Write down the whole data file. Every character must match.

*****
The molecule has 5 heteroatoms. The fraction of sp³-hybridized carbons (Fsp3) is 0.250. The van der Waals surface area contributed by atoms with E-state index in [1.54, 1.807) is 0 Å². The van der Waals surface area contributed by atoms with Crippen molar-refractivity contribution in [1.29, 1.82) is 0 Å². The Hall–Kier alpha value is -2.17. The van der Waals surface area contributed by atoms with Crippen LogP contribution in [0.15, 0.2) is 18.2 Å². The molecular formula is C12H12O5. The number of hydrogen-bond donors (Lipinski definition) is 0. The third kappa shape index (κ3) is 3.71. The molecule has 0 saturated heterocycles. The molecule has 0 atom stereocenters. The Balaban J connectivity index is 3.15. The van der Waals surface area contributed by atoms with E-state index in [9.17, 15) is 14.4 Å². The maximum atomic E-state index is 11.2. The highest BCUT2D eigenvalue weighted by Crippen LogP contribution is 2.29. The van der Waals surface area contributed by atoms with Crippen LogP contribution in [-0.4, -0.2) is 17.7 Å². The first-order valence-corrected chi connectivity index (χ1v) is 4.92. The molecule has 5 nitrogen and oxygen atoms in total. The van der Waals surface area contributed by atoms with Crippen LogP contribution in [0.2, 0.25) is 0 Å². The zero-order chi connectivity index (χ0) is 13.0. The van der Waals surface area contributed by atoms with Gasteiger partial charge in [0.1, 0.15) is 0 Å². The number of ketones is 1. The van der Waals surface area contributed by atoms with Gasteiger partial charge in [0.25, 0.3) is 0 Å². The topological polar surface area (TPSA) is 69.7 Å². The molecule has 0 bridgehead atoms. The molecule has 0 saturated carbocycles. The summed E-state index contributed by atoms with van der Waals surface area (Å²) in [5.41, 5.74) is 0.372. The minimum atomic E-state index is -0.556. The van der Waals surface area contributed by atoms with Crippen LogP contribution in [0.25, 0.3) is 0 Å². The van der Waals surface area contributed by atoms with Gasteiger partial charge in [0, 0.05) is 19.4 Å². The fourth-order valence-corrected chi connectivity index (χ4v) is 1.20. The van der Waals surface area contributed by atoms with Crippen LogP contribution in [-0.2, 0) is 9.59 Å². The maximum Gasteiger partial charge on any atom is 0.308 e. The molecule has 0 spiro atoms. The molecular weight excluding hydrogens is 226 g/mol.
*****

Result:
The molecule has 5 heteroatoms. The fraction of sp³-hybridized carbons (Fsp3) is 0.250. The van der Waals surface area contributed by atoms with E-state index in [1.54, 1.807) is 0 Å². The van der Waals surface area contributed by atoms with Crippen molar-refractivity contribution in [1.29, 1.82) is 0 Å². The Hall–Kier alpha value is -2.17. The van der Waals surface area contributed by atoms with Crippen LogP contribution in [0.15, 0.2) is 18.2 Å². The molecular formula is C12H12O5. The number of hydrogen-bond donors (Lipinski definition) is 0. The third kappa shape index (κ3) is 3.71. The molecule has 0 saturated heterocycles. The molecule has 0 atom stereocenters. The Balaban J connectivity index is 3.15. The van der Waals surface area contributed by atoms with E-state index in [9.17, 15) is 14.4 Å². The maximum atomic E-state index is 11.2. The highest BCUT2D eigenvalue weighted by Crippen LogP contribution is 2.29. The van der Waals surface area contributed by atoms with Crippen LogP contribution in [-0.4, -0.2) is 17.7 Å². The first-order valence-corrected chi connectivity index (χ1v) is 4.92. The molecule has 5 nitrogen and oxygen atoms in total. The van der Waals surface area contributed by atoms with Crippen LogP contribution in [0.2, 0.25) is 0 Å². The zero-order chi connectivity index (χ0) is 13.0. The van der Waals surface area contributed by atoms with Gasteiger partial charge in [0.1, 0.15) is 0 Å². The number of ketones is 1. The van der Waals surface area contributed by atoms with Gasteiger partial charge in [0.25, 0.3) is 0 Å². The topological polar surface area (TPSA) is 69.7 Å². The molecule has 0 bridgehead atoms. The molecule has 0 saturated carbocycles. The summed E-state index contributed by atoms with van der Waals surface area (Å²) in [5.41, 5.74) is 0.372. The minimum atomic E-state index is -0.556. The van der Waals surface area contributed by atoms with Crippen LogP contribution in [0.25, 0.3) is 0 Å². The van der Waals surface area contributed by atoms with Gasteiger partial charge in [0, 0.05) is 19.4 Å². The fourth-order valence-corrected chi connectivity index (χ4v) is 1.20. The van der Waals surface area contributed by atoms with Crippen LogP contribution in [-0.2, 0) is 9.59 Å². The maximum Gasteiger partial charge on any atom is 0.308 e. The molecule has 0 spiro atoms. The molecular weight excluding hydrogens is 226 g/mol.